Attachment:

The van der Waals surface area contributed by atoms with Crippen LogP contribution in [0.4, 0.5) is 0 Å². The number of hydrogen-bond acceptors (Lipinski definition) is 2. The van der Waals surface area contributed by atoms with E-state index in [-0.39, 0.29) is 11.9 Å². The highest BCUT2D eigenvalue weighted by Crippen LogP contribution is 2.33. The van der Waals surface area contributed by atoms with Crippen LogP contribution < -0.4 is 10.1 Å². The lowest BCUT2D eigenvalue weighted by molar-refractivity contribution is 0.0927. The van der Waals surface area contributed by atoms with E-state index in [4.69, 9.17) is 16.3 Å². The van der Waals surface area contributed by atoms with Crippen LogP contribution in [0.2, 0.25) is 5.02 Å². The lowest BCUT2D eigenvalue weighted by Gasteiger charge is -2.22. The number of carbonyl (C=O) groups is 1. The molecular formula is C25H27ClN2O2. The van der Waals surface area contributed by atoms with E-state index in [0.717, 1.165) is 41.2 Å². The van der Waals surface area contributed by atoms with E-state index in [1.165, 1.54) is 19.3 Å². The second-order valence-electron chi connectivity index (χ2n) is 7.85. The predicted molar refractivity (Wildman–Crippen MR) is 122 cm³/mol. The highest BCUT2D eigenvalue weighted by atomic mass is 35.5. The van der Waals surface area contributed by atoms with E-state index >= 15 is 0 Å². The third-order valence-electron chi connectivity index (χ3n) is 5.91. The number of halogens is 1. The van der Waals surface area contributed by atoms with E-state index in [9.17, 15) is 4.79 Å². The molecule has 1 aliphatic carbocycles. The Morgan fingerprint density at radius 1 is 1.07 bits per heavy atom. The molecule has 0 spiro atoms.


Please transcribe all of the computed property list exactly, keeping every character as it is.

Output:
The van der Waals surface area contributed by atoms with Crippen LogP contribution in [0.4, 0.5) is 0 Å². The number of hydrogen-bond acceptors (Lipinski definition) is 2. The van der Waals surface area contributed by atoms with E-state index in [-0.39, 0.29) is 11.9 Å². The highest BCUT2D eigenvalue weighted by Crippen LogP contribution is 2.33. The van der Waals surface area contributed by atoms with Crippen LogP contribution < -0.4 is 10.1 Å². The lowest BCUT2D eigenvalue weighted by molar-refractivity contribution is 0.0927. The van der Waals surface area contributed by atoms with E-state index in [4.69, 9.17) is 16.3 Å². The van der Waals surface area contributed by atoms with Crippen LogP contribution in [0.2, 0.25) is 5.02 Å². The lowest BCUT2D eigenvalue weighted by Gasteiger charge is -2.22. The number of carbonyl (C=O) groups is 1. The molecular formula is C25H27ClN2O2. The van der Waals surface area contributed by atoms with E-state index in [0.717, 1.165) is 41.2 Å². The van der Waals surface area contributed by atoms with E-state index in [1.165, 1.54) is 19.3 Å². The second-order valence-electron chi connectivity index (χ2n) is 7.85. The predicted molar refractivity (Wildman–Crippen MR) is 122 cm³/mol. The highest BCUT2D eigenvalue weighted by atomic mass is 35.5. The van der Waals surface area contributed by atoms with E-state index >= 15 is 0 Å². The third-order valence-electron chi connectivity index (χ3n) is 5.91. The number of halogens is 1. The van der Waals surface area contributed by atoms with E-state index in [9.17, 15) is 4.79 Å². The molecule has 1 aliphatic carbocycles. The Morgan fingerprint density at radius 1 is 1.07 bits per heavy atom. The molecule has 0 spiro atoms.